Pemberley Remembered, by Mary Simonsen – A Review

Pemberley Remembered, by Mary Lydon Simonsen (2007)When I read the advance publicity on Pemberley Remembered, author Mary Lydon Simonsen’s debut novel about love, war and Pride and Prejudice, I was intrigued by the concept of three different romantic storylines interconnected through one hundred and fifty years of English history. Add to that a mystery involving the inspiration of Austen’s famous characters Mr. Darcy and Elizabeth Bennet, and you have my complete attention. This concept was definitely a new slant on the Pride and Prejudice sequel merry-go-round and I was motivated to find out if she could pull it off.

Simonsen gives us a likeable heroine in Maggie Joyce, a 22 year old American working for the Army Exchange Service in post World War II London. A devoted fan of Pride and Prejudice, Maggie is intrigued by her roommate’s teasing remarks that Austen’s characters of Mr. Darcy and Elizabeth Bennet where based on real people who lived at an estate near her family’s village in Derbyshire. They set off for a week-end to explore Montclair, the palatial estate once occupied by William Lacey and Elizabeth Garrison, the reputed Darcy doppelgangers. The estate seems to fit the description of Pemberley, the Darcy manor in Pride and Prejudice, but curious Maggie is not convinced and seeks out the assistance of locals Beth and Jack Crowell who have very close ties to the Lacey family. As the Crowell’s share their own research and documents with her, Maggie begins her own journey into the real-life parallel story of the Lacey and Garrison families and their uncanny resemblance to Austen’s characters in Pride and Prejudice.

During her research, Maggie meets handsome ex Army Air Corpsman Rob McAllister who is also working in London and she falls in love. As a bomber navigator he survived his 30 mission tour over Germany, but the scars of war, both physical and emotional have left him hollow and noncommittal. Additionally, as Maggie’s new friend’s Beth and Jack Crowell reveal their knowledge of the Pemberley/Montclair families, we learn their personal story too, and the narrative broadens into three different generations of couples becoming intertwined as we are re-introduced through a series of letters to the back story of the Pride and Prejudice characters, their connection to the Crowell family, and Maggie and Rob’s fledgling love relationship.

The story line, characters and subject are intriguing; however it is only the execution that could make this multi-layered story believable, entertaining and cohesive. While the complicated plot line would defy even a veteran author, no one can call Simonsen a coward for taking on this incredible challenge. Unfortunately, it was more than her inexperience could pull off. In the first two to three chapters, I kept waiting for the build up and hook to the real-life Pemberley mystery to throw the heroine into the investigation, but it never arrived. Without it, I felt disconnected to the story. Moreover, there was no sleuthing to discover and meet the Crowell’s, the local residents who openly reveal their years of research on the Pride and Prejudice connections to a total stranger. When they hand over 18th-century family letters for her to take home like they were an extra piece of tea cake, the historian and genealogist in me just cringed.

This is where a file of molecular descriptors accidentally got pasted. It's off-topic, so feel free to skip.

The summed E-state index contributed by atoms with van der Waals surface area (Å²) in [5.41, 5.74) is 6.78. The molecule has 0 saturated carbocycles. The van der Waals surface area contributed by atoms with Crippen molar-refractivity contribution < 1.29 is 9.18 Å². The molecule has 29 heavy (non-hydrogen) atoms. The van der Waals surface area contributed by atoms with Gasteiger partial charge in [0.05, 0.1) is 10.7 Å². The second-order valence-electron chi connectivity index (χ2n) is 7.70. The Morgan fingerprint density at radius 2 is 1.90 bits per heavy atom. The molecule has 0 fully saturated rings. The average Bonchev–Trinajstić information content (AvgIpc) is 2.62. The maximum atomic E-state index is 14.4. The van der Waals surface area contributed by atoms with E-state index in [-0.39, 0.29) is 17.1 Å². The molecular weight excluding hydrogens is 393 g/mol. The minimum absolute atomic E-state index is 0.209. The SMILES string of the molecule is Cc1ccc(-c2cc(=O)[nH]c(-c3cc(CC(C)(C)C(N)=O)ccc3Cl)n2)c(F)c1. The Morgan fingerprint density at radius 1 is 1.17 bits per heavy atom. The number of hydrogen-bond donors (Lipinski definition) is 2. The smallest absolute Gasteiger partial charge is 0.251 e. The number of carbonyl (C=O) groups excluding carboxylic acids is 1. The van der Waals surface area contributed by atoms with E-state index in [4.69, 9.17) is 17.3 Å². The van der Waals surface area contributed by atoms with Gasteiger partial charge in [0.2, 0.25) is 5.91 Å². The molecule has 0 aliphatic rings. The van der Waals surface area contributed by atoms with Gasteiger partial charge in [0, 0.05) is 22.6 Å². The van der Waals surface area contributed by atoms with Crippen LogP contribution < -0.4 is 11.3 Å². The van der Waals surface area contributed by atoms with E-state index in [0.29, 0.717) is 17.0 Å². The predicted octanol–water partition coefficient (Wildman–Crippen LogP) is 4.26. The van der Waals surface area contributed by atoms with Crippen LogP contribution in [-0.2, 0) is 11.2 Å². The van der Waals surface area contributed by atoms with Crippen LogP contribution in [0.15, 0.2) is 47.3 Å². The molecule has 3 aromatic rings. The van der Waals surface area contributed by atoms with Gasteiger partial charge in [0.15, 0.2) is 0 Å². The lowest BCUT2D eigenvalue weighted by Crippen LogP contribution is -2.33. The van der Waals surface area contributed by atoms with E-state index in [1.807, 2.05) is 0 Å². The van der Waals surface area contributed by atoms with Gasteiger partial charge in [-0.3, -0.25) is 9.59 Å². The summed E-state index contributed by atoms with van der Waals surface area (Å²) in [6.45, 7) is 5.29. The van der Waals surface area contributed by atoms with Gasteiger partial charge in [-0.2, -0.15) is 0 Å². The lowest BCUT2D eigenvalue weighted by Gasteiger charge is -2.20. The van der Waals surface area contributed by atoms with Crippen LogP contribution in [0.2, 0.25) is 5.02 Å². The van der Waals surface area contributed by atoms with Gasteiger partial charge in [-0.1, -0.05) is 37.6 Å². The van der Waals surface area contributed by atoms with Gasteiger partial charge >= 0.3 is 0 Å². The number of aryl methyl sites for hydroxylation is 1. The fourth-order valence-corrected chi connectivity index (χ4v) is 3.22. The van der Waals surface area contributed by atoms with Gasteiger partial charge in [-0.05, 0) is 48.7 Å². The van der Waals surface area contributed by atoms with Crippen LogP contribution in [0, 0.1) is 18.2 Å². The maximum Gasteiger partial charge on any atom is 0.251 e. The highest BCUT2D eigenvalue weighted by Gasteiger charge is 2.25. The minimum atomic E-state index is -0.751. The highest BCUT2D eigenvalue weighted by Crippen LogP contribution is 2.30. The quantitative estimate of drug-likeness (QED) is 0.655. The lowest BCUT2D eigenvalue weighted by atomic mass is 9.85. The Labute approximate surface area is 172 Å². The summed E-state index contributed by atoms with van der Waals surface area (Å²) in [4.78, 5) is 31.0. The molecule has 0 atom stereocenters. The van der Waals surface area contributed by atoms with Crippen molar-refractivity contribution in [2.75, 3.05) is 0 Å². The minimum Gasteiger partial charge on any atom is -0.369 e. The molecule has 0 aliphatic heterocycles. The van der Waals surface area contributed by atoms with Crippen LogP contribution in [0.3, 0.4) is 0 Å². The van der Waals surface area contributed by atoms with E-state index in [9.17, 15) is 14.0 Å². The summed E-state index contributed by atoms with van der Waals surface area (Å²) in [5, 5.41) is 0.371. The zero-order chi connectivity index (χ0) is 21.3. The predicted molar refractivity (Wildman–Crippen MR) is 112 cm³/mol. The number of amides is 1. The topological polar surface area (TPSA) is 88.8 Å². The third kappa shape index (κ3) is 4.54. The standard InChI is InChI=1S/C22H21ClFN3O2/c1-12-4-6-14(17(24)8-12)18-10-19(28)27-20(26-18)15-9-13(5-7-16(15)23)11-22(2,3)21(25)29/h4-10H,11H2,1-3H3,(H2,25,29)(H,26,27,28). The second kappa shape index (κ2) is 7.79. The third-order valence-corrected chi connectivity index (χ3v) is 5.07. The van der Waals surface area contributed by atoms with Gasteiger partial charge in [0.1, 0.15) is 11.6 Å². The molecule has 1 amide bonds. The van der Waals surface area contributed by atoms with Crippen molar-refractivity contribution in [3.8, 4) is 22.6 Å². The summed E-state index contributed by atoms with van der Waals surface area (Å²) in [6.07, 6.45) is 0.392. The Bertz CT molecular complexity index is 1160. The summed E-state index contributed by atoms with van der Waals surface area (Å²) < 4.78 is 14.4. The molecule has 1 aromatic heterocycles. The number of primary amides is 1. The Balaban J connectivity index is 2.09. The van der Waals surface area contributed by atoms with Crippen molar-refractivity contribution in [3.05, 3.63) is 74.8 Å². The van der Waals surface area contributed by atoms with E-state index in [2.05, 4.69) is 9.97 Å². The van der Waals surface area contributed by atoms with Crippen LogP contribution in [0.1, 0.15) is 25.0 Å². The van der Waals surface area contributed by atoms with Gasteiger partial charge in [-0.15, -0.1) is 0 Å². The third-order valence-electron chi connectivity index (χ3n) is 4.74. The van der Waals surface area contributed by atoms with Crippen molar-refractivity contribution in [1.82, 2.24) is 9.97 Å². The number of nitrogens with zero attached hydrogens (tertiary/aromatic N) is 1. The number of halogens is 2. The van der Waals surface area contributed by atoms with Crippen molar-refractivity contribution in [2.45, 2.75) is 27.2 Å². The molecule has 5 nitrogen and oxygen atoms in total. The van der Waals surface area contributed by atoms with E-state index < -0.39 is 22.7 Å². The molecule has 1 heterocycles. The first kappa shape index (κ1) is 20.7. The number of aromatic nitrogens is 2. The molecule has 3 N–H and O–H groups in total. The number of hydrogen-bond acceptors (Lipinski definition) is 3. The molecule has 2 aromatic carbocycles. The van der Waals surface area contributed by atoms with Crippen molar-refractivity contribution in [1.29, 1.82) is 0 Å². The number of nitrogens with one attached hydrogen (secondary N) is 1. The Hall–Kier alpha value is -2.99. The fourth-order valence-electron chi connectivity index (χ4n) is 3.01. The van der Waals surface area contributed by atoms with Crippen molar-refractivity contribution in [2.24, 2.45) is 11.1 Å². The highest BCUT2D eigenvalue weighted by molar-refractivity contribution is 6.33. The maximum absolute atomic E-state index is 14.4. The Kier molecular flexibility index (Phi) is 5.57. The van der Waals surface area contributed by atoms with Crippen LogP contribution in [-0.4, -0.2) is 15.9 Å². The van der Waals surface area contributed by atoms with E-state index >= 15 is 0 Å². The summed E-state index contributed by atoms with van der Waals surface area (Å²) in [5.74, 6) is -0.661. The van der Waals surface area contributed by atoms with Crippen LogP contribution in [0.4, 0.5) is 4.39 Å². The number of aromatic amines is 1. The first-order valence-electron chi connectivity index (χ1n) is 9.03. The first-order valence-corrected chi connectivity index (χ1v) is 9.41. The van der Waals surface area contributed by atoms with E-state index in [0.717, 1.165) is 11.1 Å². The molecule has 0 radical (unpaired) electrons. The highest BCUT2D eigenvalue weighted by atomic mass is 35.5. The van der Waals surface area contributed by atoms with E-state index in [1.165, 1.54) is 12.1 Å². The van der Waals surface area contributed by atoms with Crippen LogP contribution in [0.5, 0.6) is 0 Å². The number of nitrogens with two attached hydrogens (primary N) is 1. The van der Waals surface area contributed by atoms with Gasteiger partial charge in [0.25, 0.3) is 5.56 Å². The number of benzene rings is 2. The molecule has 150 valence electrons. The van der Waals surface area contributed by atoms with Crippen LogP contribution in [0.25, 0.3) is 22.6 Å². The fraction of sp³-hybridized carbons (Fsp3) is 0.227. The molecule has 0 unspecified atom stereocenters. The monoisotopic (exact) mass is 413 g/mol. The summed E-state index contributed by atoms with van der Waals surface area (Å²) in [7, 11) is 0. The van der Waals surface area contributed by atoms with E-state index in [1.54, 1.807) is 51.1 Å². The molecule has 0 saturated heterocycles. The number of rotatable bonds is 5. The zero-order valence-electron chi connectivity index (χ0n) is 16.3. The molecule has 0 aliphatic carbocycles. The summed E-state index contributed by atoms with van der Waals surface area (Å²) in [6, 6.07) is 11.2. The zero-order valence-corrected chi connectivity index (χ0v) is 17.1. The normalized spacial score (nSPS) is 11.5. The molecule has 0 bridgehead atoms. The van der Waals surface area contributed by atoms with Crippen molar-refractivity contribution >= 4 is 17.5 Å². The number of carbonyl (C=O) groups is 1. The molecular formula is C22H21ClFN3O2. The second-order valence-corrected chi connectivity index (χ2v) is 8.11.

Some of my favorite novels in my library are war time romantic dramas and I can heartily recommend A Town Like Alice by Neville Shute or Coming Home by Rosamunde Pilcher. I was not expecting this caliber of story from a first time self published author, so I read Pemberley Remembered with on open heart. It is an interesting debut novel that would have benefitted from an experienced editor. Even though the story goes off on many tangents, it is obvious from the multiple historical references and antecedents that Simonsen did her research on Georgian and World War era English history as she includes stories about events, people and places to support her characters with aplomb. The most enjoyable aspect of her narrative was the personal stories behind the two modern couples.  The back story of the doppelgangers of Mr. Darcy and Elizabeth Bennet, William Lacey and Elizabeth Garrison was amusing, but too close to the original Pride and Prejudice plot line and characters to be respectful of Jane Austen, who in my view did not have to borrow anything from anyone to create her masterpieces.

3.5 out of 5 Regency Stars

Pemberley Remembered, by Mary Lydon Simonsen
TRC Castle Gardening Publishing (2008)
Trade paperback, (441) pages
ISBN: 978-0979893308

© 2008 Laurel Ann Nattress, Austenprose

4 thoughts on “Pemberley Remembered, by Mary Simonsen – A Review

  1. It does sound intriguing (in a Possession/A.S. Byatt sort of way) and ordinarily, I would run out and buy something like this, but I need to curb myself. My library already contains far too many “so-so” Austenish type works that I really need to be really picky now.

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  2. Pingback: Searching for Pemberley, by Mary Lyndon Simonsen – A Review « Austenprose

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